Sunsmart Organisations Slate Solariums
Sunsmart Organisations Slate Solariums
The Cancer Society of New Zealand, The Cancer Council Australia and The Australasian College of Dermatologists, have issued a joint statement warning people against the use of solariums for cosmetic tanning purposes.
Released in New Zealand to coincide with Sunsmart Week, (November 10 –17) the statement says, “All forms of ultraviolet radiation contribute to skin cancer, and a solarium tan is induced by ultraviolet radiation. Therefore, The Australasian College of Dermatologists, The Cancer Council Australia and the Cancer Society of New Zealand do not support cosmetic tanning in solariums under any circumstance”
Cancer Society SunSmart spokesperson Wendy Billingsley says the organisations have agreed the general public should be informed of the risks associated with solarium use. They also agree that state and national governments should be encouraged to consider the implementation of legislation to ensure customers are adequately informed of the health risks; ban unsupervised solariums; and enforce age restrictions according to the Australian/New Zealand Standard AS/NZ2636:2002.
The desire to acquire a tan for fashion or cosmetic purposes has led to the development of a large solarium industry in Australia and New Zealand.
Solariums emit ultraviolet UV-A and UV-B radiation, both known causes of skin cancer. In general, solariums predominantly emit UV-A, however in recent years, solariums have been manufactured to produce higher levels of UV-B to mimic the solar spectrum and higher levels of UV radiation intensity to speed tanning.
“There is good evidence to suggest that a small dose of UV-B used in conjunction with the high dose of UV-A as used in solariums is a cause of skin cancer,” Ms Billingsley says.
Overexposure to ultraviolet (UV) radiation from the sun and artificial sources is of considerable public health concern. UV radiation plays an important role in the development of skin cancer, cataracts and other eye conditions, and suppresses the immune system. Cumulative UV radiation also results in premature skin ageing.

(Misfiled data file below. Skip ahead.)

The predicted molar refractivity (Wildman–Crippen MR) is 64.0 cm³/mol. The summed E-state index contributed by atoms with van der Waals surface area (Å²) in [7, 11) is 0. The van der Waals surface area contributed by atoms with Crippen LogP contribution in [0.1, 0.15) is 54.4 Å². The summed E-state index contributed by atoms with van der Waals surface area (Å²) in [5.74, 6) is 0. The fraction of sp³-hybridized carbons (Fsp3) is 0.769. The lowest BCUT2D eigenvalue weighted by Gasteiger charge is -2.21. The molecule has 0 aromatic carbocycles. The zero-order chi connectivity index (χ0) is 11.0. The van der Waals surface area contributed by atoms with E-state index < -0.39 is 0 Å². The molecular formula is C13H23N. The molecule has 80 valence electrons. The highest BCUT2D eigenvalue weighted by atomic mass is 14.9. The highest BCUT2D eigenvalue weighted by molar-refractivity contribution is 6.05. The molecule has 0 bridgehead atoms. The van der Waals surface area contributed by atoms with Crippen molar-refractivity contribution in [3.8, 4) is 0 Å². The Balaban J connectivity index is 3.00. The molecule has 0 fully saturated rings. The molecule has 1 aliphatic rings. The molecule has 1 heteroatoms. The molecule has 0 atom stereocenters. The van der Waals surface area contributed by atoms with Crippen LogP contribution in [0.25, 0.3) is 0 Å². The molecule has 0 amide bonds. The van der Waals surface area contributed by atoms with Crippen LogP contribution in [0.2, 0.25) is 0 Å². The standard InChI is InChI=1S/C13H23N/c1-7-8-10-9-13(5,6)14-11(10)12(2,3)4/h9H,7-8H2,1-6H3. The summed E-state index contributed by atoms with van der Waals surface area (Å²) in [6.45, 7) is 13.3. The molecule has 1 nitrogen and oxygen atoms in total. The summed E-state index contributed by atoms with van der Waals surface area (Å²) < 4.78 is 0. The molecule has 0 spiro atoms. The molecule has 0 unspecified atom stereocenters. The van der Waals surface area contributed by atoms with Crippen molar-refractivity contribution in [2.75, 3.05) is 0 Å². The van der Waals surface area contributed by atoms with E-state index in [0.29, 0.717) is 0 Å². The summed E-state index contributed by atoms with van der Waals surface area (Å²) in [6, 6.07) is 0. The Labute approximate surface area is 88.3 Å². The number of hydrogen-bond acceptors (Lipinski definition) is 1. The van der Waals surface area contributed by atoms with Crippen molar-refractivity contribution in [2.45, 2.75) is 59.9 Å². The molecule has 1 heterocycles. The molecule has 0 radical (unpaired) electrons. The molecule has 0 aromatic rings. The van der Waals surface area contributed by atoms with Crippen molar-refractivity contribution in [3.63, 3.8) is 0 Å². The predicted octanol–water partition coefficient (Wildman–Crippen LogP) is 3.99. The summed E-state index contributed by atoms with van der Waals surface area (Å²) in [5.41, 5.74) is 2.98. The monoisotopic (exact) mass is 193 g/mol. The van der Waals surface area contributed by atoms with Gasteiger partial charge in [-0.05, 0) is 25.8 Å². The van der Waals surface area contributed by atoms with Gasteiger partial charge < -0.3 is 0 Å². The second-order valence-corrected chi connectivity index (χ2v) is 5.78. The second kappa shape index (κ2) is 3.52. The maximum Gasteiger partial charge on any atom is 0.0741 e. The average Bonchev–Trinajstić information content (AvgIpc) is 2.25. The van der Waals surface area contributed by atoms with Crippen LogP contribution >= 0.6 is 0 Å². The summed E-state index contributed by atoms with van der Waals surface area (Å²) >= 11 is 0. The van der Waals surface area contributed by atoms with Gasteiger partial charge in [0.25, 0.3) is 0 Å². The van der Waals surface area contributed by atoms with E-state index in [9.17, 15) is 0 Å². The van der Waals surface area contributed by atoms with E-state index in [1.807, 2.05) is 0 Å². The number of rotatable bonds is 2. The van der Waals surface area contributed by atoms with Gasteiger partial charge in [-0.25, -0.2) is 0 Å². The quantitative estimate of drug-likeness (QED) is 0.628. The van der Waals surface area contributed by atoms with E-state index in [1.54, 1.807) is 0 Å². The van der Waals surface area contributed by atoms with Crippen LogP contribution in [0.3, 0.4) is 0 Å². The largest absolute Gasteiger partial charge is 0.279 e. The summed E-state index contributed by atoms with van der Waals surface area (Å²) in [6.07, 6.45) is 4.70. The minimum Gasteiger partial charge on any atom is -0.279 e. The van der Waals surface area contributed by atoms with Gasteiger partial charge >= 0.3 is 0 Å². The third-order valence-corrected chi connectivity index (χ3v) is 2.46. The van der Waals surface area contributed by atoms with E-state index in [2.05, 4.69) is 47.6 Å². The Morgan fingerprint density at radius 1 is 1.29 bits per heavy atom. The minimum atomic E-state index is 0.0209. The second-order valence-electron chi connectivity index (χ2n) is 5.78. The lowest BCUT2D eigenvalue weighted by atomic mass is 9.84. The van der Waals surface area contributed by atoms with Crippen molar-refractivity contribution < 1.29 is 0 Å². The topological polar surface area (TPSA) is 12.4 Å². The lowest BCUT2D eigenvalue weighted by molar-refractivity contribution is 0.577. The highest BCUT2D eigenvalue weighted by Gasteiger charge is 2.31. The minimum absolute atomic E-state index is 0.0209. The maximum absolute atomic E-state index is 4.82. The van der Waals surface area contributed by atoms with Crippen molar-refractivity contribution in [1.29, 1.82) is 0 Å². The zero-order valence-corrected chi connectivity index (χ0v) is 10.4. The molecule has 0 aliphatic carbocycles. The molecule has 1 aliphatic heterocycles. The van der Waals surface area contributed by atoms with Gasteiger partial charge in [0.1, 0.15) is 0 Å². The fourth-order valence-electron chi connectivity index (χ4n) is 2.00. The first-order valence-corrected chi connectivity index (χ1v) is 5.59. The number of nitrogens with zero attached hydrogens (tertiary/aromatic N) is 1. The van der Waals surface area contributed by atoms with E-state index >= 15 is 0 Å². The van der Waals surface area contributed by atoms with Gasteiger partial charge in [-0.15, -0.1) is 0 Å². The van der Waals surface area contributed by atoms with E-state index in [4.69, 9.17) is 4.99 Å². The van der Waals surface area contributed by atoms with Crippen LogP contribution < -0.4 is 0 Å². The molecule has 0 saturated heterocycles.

“All good reasons for us to warn people not to use solariums,” Ms Billingsley says. “We recognise, however, that while solariums continue to be available to the public, there is a need for guidelines to reduce the risks associated with their use.”
Adverse health affects associated with sun exposure such as skin cancer and premature skin ageing have been well documented in international and national reports and peer reviewed medical journals.
There is also a clear relationship between solarium exposure and adverse health effects are documented below, Ms Billingsley says.
“There is increasing evidence from both experimental and epidemiological data that cumulative exposure to UV radiation increases the risk of skin cancers. Therefore the added exposure from UV radiation tanning appliances such as solariums is likely to add to the well-known consequences of sun exposure. There is no evidence to suggest that any type of solarium is less harmful than natural sun exposure.”
Those who will be at the highest risk of skin cancer later in life are people who have fair skin which always burns and never tans, and those under the age of 15 who have received large doses of ultraviolet radiation.
“We recommend those under the age of 15 be banned from solariums and those aged 15 to 18 use a solarium only with parental consent.
Pre-cancerous actinic keratoses and Bowen’s disease have also been reported in the sunlight-protected but solarium-exposed skin of fair-skinned users after just two to three years of regular solarium use.
Ultraviolet light such as from a solarium causes premature ageing of the skin, such as increased skin wrinkling, irregular pigmentation and altered skin texture and loss of skin elasticity. It is generally irreversible without cosmetic surgery.
Acute effects of UV radiation on the eye include photokeratitis (inflammation of the cornea and the iris), and photoconjunctivitis (an inflammation of the conjunctiva). Long-term effects may include the development of cataracts, pterygium (white or creamy opaque growth attached to the cornea), and squamous cell cancer of the conjunctiva.
Points to remember Ms Billingsley says
include: No solarium can give a safe tan. Artificial
ultraviolet radiation exposure such as from a solarium is
not necessary for optimal vitamin D production in Australia
or New Zealand. Solariums may emit much higher
concentrations of UVR than the sun. The Australian Consumer
and Competition Commission (ACCC) has issued a finding that
all solarium operators have a duty of care to ensure
solarium patrons are aware of the above risks involved with